Oh, knock off bemoaning me as a lost cause already.  Maybe someday I’ll actually pay attention to it, and then what are you going to do?  Hah, got you there!

All right, back to business.  No matter what the critics say, the best film of 2012 was Marvel’s The Avengers. It has definitely set the bar for good movies a notch higher.  Don’t roll your eyes at me like that!

One of the reasons that the movie soars is because of its villain, Loki.  Nasty and sinister sum up his plans nicely, and as for his personality – petulant, sarcastic, and vain about cover it.

Oops, I may have just crossed my characters.  Was I talking about Loki or about you?

Now I’ve got you interested.  So be quiet and listen.

Thank you.

Just to give an example of Loki’s character, this is what he says when he introduces himself, “I am Loki, and I am burdened with glorious purpose!”

You’re laughing!  I knew you would!  There’s plenty more, Tony, if you watch the movie through!

This is just the first of many instances where a member of the audience would say, “Finally, a villain who actually says what he thinks!”  We all know by now that every villain believes himself or herself to be “burdened with glorious purpose.”  But if you can find more than ten big, well-selling movies where the bad guy actually says it, you are way ahead of me.

The big bad guys in every movie (and many other forms of entertainment, too) usually read from the same handbook.  It’s been heard so many times that we all know the formula well: they speak about bringing utopia, they slaughter hundreds of people to get it, and then rule with a tyrant’s iron fist (or they attempt these three in the course of the movie). All are in vain, all only to fail. 

Loki does not entirely break from this script, except in his form of delivery, which – happily – breaks every rule in the Villain’s Handbook of Speeches.

Another part of the villain mold that Loki strays from is in his incredible arrogance, which leads him to regard most of the heroes as extreme inferiors.  This isn’t new, either, but again, it’s the way that Loki does it.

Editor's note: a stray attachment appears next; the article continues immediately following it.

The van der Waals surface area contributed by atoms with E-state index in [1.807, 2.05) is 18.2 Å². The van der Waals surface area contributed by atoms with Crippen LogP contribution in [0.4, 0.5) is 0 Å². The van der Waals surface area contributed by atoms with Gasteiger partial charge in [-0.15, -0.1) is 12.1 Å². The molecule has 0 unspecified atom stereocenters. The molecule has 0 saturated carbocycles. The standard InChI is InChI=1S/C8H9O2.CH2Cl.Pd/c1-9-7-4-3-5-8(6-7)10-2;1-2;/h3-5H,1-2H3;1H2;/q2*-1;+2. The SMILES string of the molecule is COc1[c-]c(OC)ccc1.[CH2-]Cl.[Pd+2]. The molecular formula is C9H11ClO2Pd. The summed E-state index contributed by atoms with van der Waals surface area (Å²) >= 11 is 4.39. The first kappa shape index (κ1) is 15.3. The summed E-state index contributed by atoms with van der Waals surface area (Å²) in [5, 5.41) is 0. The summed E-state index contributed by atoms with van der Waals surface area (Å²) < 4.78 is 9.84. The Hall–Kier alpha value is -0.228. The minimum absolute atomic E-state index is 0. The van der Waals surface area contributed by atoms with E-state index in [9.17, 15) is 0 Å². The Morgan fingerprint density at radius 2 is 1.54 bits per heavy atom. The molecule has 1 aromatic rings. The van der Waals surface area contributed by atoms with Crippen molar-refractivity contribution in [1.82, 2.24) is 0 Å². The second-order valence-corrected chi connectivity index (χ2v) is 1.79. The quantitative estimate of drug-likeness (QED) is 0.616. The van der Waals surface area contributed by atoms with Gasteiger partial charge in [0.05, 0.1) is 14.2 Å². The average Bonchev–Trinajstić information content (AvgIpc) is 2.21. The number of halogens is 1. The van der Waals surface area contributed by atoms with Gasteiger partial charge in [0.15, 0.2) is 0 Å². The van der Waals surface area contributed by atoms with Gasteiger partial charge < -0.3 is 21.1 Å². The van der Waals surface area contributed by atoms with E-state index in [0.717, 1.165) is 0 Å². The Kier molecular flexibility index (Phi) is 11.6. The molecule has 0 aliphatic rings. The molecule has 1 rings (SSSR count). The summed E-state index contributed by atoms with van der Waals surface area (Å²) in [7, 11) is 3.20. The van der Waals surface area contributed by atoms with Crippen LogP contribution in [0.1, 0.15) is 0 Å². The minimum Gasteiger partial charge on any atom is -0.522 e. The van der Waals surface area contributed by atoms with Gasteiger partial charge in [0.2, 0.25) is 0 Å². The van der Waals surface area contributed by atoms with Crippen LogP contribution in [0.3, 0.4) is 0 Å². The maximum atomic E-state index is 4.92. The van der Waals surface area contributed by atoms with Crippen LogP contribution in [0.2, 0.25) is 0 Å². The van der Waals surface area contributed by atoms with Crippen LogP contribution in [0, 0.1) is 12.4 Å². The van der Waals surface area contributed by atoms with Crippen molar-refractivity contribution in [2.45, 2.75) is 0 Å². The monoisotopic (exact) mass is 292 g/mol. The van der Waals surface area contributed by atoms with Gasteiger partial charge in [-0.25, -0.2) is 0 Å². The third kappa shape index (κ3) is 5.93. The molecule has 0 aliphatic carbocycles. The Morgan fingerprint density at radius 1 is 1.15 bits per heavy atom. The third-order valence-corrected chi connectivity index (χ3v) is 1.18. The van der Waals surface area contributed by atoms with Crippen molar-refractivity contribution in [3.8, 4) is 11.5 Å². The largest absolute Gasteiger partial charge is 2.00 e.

After taking control of Hawkeye, scientist Erik Selvig, and a few other SHIELD agents, Loki has the sniper shoot SHIELD director Nick Fury.  Loki’s contempt of humanity is so prevalent that he does not even bother to learn whether or not Fury is wearing some sort of protection (in this instance, body armor).  He could easily have gotten this information from Hawkeye (when he was under his control) and had the sharpshooter make a final end of Fury, but he didn’t. 

On top of that, throughout the movie Loki time and again shows that it is only Thor’s physical strength that frightens him, since he well knows that Thor is the stronger, even without Mjolnir (the hammer).  This focus on Thor (due as much to jealousy and envy as to fear) leads him to ignore the other Avengers because he believes they cannot match him physically and proves to be another of Loki’s Achilles’ heels.  Loki’s foolhardy belief is disproved when the Hulk incapacitates him, and when Iron Man and Black Widow, along with an ‘awakened’ Selvig, help destroy his alien army and portal. 

His disdain when Hawkeye fires an arrow at him a few scenes earlier proves that he never bothered to learn anything about the man that he had enslaved, beyond his (Hawkeye’s) own usefulness to him.  He is surprised when the explosive arrowhead knocks him off his ‘chariot.’  The entire time that these Avengers deal with Loki, Thor is busy elsewhere, having physically fought Loki only once so far.  So Loki is not truly defeated by his adopted brother, but by a handful of – gasp – ‘mortals’!

The final area where the villain formula is – ahem – smashed by Loki is when he comes face-to-face with the Incredible Hulk.  Of all the mistakes he has made in the course of the film, this proves to be the trickster’s biggest.  He shouts at the Hulk, believing him to be a “dull creature” he can bully.

You’re laughing, Tony.  Yes, this is a very unhealthy attitude for anyone to have toward the Hulk.  Instead of letting Loki yap out a form of the expected “You cannot defeat me!” speech, the Hulk flattens Loki and leaves him moaning in his body-formed crater in the floor as he exits to kill more aliens.  Of all Loki’s failures and subsequent humiliations in the film, this is the best, most spectacular, and definitely the most enjoyable!!

So from beginning to end, Loki is both conventional and unconventional.  A refreshing combination – and I cannot believe I just said that about a film bad guy – this attitude of his gives the heroes and heroines shining moments and pieces of dialogue they would never have had if he were merely conventional.  All in all, this helps to make The Avengers more pleasing than any other comic-book based movie I have seen.

Well, catch you later, DiNozzo.  I got places to go and people to see. 

Am I going to Avengers HQ?  Tsk, tsk, don’t be such a tease!  (Although I was planning on dropping by at some point sooner or later.)

Hah, I got you back!  Now scoot or I’ll get mad.

See ya,

Mithril